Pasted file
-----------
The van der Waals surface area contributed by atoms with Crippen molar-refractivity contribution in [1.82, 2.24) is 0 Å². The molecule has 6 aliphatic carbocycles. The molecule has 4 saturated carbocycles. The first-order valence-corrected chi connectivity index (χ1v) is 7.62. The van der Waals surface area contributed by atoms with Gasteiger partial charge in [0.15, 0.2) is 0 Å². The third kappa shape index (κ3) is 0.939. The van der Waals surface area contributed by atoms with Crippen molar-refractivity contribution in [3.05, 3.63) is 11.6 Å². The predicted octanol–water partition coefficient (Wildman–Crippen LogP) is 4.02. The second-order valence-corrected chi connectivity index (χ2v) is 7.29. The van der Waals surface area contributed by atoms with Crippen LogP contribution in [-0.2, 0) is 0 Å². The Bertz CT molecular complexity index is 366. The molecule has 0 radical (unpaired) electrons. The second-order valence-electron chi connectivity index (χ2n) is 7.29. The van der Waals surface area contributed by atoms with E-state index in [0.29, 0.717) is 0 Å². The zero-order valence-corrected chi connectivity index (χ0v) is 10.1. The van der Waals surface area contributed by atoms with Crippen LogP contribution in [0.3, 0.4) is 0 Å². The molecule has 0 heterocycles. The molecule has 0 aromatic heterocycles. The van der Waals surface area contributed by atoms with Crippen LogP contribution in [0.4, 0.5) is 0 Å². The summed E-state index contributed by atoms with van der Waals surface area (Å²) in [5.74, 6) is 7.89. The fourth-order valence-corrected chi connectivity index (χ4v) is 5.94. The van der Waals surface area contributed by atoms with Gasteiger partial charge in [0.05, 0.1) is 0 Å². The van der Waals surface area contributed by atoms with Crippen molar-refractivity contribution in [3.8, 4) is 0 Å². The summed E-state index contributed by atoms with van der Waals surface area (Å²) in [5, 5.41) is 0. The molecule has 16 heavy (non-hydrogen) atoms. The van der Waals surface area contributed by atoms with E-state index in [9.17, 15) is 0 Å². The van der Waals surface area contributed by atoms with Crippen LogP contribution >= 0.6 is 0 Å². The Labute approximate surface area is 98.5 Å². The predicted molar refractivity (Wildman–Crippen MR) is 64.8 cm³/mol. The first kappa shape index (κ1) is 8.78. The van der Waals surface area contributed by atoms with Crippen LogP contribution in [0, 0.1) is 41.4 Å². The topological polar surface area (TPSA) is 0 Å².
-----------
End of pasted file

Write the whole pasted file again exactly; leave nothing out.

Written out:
The van der Waals surface area contributed by atoms with Crippen molar-refractivity contribution in [1.82, 2.24) is 0 Å². The molecule has 6 aliphatic carbocycles. The molecule has 4 saturated carbocycles. The first-order valence-corrected chi connectivity index (χ1v) is 7.62. The van der Waals surface area contributed by atoms with Gasteiger partial charge in [0.15, 0.2) is 0 Å². The third kappa shape index (κ3) is 0.939. The van der Waals surface area contributed by atoms with Crippen molar-refractivity contribution in [3.05, 3.63) is 11.6 Å². The predicted octanol–water partition coefficient (Wildman–Crippen LogP) is 4.02. The second-order valence-corrected chi connectivity index (χ2v) is 7.29. The van der Waals surface area contributed by atoms with Crippen LogP contribution in [-0.2, 0) is 0 Å². The Bertz CT molecular complexity index is 366. The molecule has 0 radical (unpaired) electrons. The second-order valence-electron chi connectivity index (χ2n) is 7.29. The van der Waals surface area contributed by atoms with E-state index in [0.29, 0.717) is 0 Å². The zero-order valence-corrected chi connectivity index (χ0v) is 10.1. The van der Waals surface area contributed by atoms with Crippen LogP contribution in [0.3, 0.4) is 0 Å². The molecule has 0 heterocycles. The molecule has 0 aromatic heterocycles. The van der Waals surface area contributed by atoms with Crippen LogP contribution in [0.4, 0.5) is 0 Å². The summed E-state index contributed by atoms with van der Waals surface area (Å²) in [5.74, 6) is 7.89. The fourth-order valence-corrected chi connectivity index (χ4v) is 5.94. The van der Waals surface area contributed by atoms with Gasteiger partial charge in [0.05, 0.1) is 0 Å². The van der Waals surface area contributed by atoms with Crippen molar-refractivity contribution in [3.8, 4) is 0 Å². The summed E-state index contributed by atoms with van der Waals surface area (Å²) in [5, 5.41) is 0. The molecule has 16 heavy (non-hydrogen) atoms. The van der Waals surface area contributed by atoms with E-state index in [9.17, 15) is 0 Å². The van der Waals surface area contributed by atoms with Crippen LogP contribution >= 0.6 is 0 Å². The Labute approximate surface area is 98.5 Å². The predicted molar refractivity (Wildman–Crippen MR) is 64.8 cm³/mol. The first kappa shape index (κ1) is 8.78. The van der Waals surface area contributed by atoms with Crippen LogP contribution in [0, 0.1) is 41.4 Å². The topological polar surface area (TPSA) is 0 Å².